Rejoice, you who are weak and sick; it is the birthday of the Savior, the Healer.
Rejoice, captives; it is the birthday of the Redeemer.
Rejoice, slaves; it is the birthday of the one who makes you lords.
Rejoice, free people; it is the birthday of the one who makes you free.
Rejoice, all Christians; it is the birthday of Christ.
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You can almost hear this verbal crescendo built into how the words are put together.

What hymn especially draws us to worship?

Come and Stand Amazed gets at the paradox of Christmas. In the first stanza, it says:

See the Mighty, weak and tender,
See the Word who now is mute.
See the Sovereign without splendor,
See the Fullness destitute;
The Beloved, whom we covet,
In a state of low repute.

And the way it turns into a prayer in the last stanza.

O Lord Jesus, God incarnate,
Who assumed this humble form,
Counsel me and let my wishes to your perfect will conform.

And it ends:

Let your sadness give me gladness,
Let your death be life for me.

If our fundamental posture as Christians is a posture of adoration and sheer wonder and thanksgiving at what God has done, then a lot of other things will fall into place.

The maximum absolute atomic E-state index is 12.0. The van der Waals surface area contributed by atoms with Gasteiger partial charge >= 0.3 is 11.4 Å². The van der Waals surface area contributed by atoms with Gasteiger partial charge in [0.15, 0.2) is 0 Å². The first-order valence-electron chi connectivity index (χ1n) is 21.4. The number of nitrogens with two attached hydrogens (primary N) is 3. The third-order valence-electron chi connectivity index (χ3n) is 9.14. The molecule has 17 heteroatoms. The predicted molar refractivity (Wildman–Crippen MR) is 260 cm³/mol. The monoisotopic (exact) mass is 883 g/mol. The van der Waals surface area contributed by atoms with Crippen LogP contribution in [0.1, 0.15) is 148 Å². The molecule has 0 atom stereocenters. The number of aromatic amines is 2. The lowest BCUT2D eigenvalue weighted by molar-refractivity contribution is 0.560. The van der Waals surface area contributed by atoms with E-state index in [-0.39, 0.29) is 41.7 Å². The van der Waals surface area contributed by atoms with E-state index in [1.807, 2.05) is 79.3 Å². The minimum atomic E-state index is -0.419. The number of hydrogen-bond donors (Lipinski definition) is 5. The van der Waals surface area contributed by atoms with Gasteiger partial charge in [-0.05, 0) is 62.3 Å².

You said that this collection is also an interesting study in preaching.

I think preaching practices have changed dramatically, but there are a lot of lessons for preachers. One lesson is that call to praise. Another one is how many different directions preachers can take a given text. Some of these sermons take the Luke 2 narrative and spend all of their time reflecting on what the Gospel of John does in the theme of the Incarnation. And other sermons move more in the direction of Romans and how Christ's birth helps us become right with God. Other sermons go in the direction of how Christ's birth helps us participate in the Lord's Supper in a richer way. Watching how these ancient preachers work with the text is remarkably instructive, given how historically distant we are from them.

What can we learn about the people who first heard these sermons.